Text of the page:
[Beverly Paterson] Besides being a great singer, songwriter and musician, you're also a fantastic artist.
Rudi Protrudi Thanks again!
[Beverly Paterson] Your cartoons have graced many cool album covers. How did you get into drawing and what were your earliest influences?
Rudi Protrudi My parents were both artists. My mom gave me a pencil when I was two years old and I've been drawing ever since. I was wild about dinosaurs when I was a kid and drew them all over everything! When I took a test in school, if the answers were "yes" and "no" I would circle the answer with a dinosaur.
By the time I was around ten, I became obsessed with monsters and then drew them all the time. By the age of twelve, Ed Roth hot rod monster models were the rage and I bought every single one. I started inventing my own monsters, which were inspired by Rat Fink and other assorted finks.
[Beverly Paterson] Do you spend as much time on your art as you do your music?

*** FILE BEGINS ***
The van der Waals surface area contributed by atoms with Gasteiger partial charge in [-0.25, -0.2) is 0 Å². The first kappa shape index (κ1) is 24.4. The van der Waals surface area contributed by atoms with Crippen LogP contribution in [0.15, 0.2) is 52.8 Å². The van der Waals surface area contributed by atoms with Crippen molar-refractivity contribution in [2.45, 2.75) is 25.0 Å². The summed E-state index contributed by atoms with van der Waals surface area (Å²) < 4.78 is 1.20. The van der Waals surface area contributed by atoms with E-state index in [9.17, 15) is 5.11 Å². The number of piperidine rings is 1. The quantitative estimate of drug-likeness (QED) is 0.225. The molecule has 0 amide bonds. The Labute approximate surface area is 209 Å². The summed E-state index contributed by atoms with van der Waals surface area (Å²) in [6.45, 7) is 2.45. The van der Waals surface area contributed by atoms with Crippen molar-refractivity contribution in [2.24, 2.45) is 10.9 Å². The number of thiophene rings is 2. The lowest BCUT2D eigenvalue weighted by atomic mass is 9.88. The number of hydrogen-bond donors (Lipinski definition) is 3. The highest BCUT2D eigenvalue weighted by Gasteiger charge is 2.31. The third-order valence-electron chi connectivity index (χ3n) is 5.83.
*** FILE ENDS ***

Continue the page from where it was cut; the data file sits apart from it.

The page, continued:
Rudi Protrudi Yeah, pretty much! I do a lot of my drawing subconsciously. I can't have a phone conversation without drawing on something. When I do that, I'm not even thinking about what I'm drawing, and those drawings can be pretty frightening. I don't know where they come from. They're in a totally different style than the stuff I've done for album covers. I used a lot of my subconscious drawings in "Tales of the Flypt," the book that Mad Mike [and] I put out. We used a few as backgrounds on our webpage too.
[Beverly Paterson] I recall you're also a big animal lover. In what capacity do you work with animals and do you have any pets of your own?
Rudi Protrudi I had four cats and a tortoise, which I left with my ex when I moved to Europe. I was really heavily into animal rights and rescue for several years while I was in California. I tried to work with some animal groups, but they thought I was a loose cannon. I tended to actually do things, like steal dogs from cruel owners.
I started my own one-man crusade against Korean dog meat restaurants in Los Angeles. After nine years of trying to expose them and meeting with a lot of politically correct resistance, I finally gave up. Now that I'm in Europe, I am trying to wait a while before I adopt any animals. I really need the time to be able to get up and go wherever I want to, and owning an animal is a huge responsibility that I take very seriously.